It seems to me that I have both more hopes and more fears for democracy and liberty and progress in Latin America.
The first is Brazil and Mexico. Should Brazil and Mexico become normal social-democratic growing-economies--and, the Mexican drug war aside, they have had now good 15 years--then they will be of sufficient weight to pull the rest of Latin America in their wake, and that would be a great accomplishment.
The fear is, largely, the consequences of the failure of the neoliberal promise. The hope was that by turning to market mechanisms to attain social democratic ends then, with skillful Keynesian or Friedmanite technocratic governance and with the assistance of publicly-provided pensions, education, infrastructure, etc., the world could rapidly become much more prosperous while becoming somewhat more equal.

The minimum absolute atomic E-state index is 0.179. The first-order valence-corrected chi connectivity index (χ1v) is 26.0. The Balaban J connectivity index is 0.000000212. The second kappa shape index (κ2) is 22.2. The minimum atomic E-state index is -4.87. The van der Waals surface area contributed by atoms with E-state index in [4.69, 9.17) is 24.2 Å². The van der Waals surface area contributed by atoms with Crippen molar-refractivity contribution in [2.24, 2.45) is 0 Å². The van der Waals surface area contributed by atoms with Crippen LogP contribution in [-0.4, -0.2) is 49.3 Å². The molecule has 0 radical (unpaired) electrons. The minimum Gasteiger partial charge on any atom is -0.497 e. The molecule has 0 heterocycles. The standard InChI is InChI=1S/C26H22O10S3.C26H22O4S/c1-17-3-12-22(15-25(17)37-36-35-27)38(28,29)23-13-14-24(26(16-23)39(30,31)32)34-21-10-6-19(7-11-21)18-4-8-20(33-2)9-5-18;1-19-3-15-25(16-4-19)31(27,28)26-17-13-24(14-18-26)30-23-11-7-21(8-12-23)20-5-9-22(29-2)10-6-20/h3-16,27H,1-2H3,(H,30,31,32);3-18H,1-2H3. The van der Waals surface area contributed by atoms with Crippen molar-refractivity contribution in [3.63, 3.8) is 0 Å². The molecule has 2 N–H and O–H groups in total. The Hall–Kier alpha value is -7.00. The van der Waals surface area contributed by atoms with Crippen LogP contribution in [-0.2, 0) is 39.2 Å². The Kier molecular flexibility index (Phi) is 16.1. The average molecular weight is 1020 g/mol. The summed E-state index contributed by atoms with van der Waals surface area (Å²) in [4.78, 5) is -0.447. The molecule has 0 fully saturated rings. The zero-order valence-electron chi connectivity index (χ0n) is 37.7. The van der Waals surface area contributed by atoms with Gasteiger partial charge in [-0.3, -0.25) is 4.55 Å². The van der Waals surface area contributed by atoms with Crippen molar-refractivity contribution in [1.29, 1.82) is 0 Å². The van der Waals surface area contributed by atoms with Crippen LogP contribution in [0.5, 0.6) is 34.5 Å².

The reality has been that the "much" in "much more prosperous" has fallen by the wayside, and in the past five years the "more" part has vanished as well. The reality is that if the world as a whole has become more equal over the past generation it is because the peasants of China and India are no longer so desperately poor. The rest see growing global wealth, and see that if they do not belong to the plutocracy at the top they are not getting a proper share of that growing global wealth.
And the people feel betrayed.
And the people are betrayed.
Copying the United States does not look attractive to anybody in Latin America, given our rapidly-growing inequality of wealth. Copying Russia never looked attractive. Copying Cuba does not look attractive. Copy Venezuela requires that you have a lot of oil per capita--much more oil than even Brazil and Mexico can muster.
We up here at least would like a Latin America taking a somewhat different road--if only because a diversified intellectual and institutional portfolio is a very important thing for the human race to have. But it is not clear to me what that road might be. And I was hoping that you would provide an answer...